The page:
(K. Brent Tomer),
One Hot Summer: Dickens, Darwin, Disraeli and the Great Stink of 1858. By Rosemary Ashton. Yale University Press; 338 pages; $30 and £25.
IF YOU wanted to devote an entire book to a year in Victorian Britain, 1858 would not be an obvious choice. Rosemary Ashton, who has done just that, admits as much. No famous novel was published, and the government, like many just before it, collapsed in a vote of no confidence. Historians prefer 1859: Charles Darwin published his “On the Origin of Species”, the Liberal Party was founded, and Dickens, Tennyson, Eliot and Mill all produced major works. 1861 brought the death of Prince Albert and Queen Victoria’s withdrawal from public life. So why 1858?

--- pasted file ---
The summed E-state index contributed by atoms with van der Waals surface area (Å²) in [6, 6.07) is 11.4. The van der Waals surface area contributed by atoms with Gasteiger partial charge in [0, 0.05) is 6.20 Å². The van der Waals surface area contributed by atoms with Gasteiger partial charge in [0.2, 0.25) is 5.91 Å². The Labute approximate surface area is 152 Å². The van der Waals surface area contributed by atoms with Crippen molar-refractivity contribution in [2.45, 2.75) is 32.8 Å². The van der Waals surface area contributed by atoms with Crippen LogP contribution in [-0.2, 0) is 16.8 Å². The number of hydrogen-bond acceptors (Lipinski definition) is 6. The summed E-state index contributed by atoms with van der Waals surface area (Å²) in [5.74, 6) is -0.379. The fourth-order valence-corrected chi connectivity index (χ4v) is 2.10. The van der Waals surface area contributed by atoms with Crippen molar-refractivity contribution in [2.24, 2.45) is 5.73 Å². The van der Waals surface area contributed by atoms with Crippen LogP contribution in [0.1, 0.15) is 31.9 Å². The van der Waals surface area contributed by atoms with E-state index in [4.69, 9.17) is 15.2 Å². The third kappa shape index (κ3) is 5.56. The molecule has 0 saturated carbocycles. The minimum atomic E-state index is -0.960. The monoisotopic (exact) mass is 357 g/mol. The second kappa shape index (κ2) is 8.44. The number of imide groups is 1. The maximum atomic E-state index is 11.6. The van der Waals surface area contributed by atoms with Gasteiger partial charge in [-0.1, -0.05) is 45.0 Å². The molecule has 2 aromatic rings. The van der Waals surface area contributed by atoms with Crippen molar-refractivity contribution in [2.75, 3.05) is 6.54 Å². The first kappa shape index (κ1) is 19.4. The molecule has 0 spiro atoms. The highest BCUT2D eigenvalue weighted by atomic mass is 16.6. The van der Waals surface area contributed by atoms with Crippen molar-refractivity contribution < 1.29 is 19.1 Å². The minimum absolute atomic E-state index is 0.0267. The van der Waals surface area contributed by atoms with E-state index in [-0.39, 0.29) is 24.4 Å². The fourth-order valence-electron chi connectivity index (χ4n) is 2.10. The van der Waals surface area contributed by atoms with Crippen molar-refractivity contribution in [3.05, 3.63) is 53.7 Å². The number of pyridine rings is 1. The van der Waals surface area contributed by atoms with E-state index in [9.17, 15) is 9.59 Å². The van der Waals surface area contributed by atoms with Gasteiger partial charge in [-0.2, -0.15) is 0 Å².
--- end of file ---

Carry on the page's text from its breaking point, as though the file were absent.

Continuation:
Ms Ashton sees the year’s importance reflected in the lives of three Victorians. Benjamin Disraeli would have to wait until 1868 to become prime minister. But his second run as chancellor, beginning in 1858, proved his worthiness as he steered…Continue reading